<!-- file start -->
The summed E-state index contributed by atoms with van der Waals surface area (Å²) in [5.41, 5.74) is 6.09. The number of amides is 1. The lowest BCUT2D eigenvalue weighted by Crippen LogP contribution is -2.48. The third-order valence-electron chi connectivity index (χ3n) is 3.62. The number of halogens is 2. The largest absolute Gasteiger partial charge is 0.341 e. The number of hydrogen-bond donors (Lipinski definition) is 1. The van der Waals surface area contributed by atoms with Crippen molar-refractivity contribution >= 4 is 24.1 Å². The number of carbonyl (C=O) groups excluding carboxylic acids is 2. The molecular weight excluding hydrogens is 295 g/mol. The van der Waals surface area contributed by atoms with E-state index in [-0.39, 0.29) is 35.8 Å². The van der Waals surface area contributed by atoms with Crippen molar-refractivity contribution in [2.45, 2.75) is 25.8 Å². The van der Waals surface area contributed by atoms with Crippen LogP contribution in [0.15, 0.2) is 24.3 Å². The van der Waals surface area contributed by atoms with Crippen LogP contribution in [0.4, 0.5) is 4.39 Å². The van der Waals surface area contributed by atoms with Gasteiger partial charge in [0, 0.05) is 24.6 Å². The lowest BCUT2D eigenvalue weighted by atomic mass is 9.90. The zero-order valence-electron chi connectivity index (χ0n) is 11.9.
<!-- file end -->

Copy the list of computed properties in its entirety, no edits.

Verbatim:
The summed E-state index contributed by atoms with van der Waals surface area (Å²) in [5.41, 5.74) is 6.09. The number of amides is 1. The lowest BCUT2D eigenvalue weighted by Crippen LogP contribution is -2.48. The third-order valence-electron chi connectivity index (χ3n) is 3.62. The number of halogens is 2. The largest absolute Gasteiger partial charge is 0.341 e. The number of hydrogen-bond donors (Lipinski definition) is 1. The van der Waals surface area contributed by atoms with Crippen molar-refractivity contribution >= 4 is 24.1 Å². The number of carbonyl (C=O) groups excluding carboxylic acids is 2. The molecular weight excluding hydrogens is 295 g/mol. The van der Waals surface area contributed by atoms with E-state index in [-0.39, 0.29) is 35.8 Å². The van der Waals surface area contributed by atoms with Crippen molar-refractivity contribution in [2.45, 2.75) is 25.8 Å². The van der Waals surface area contributed by atoms with Crippen LogP contribution in [0.15, 0.2) is 24.3 Å². The van der Waals surface area contributed by atoms with Crippen LogP contribution in [0.4, 0.5) is 4.39 Å². The van der Waals surface area contributed by atoms with Gasteiger partial charge in [0, 0.05) is 24.6 Å². The lowest BCUT2D eigenvalue weighted by atomic mass is 9.90. The zero-order valence-electron chi connectivity index (χ0n) is 11.9.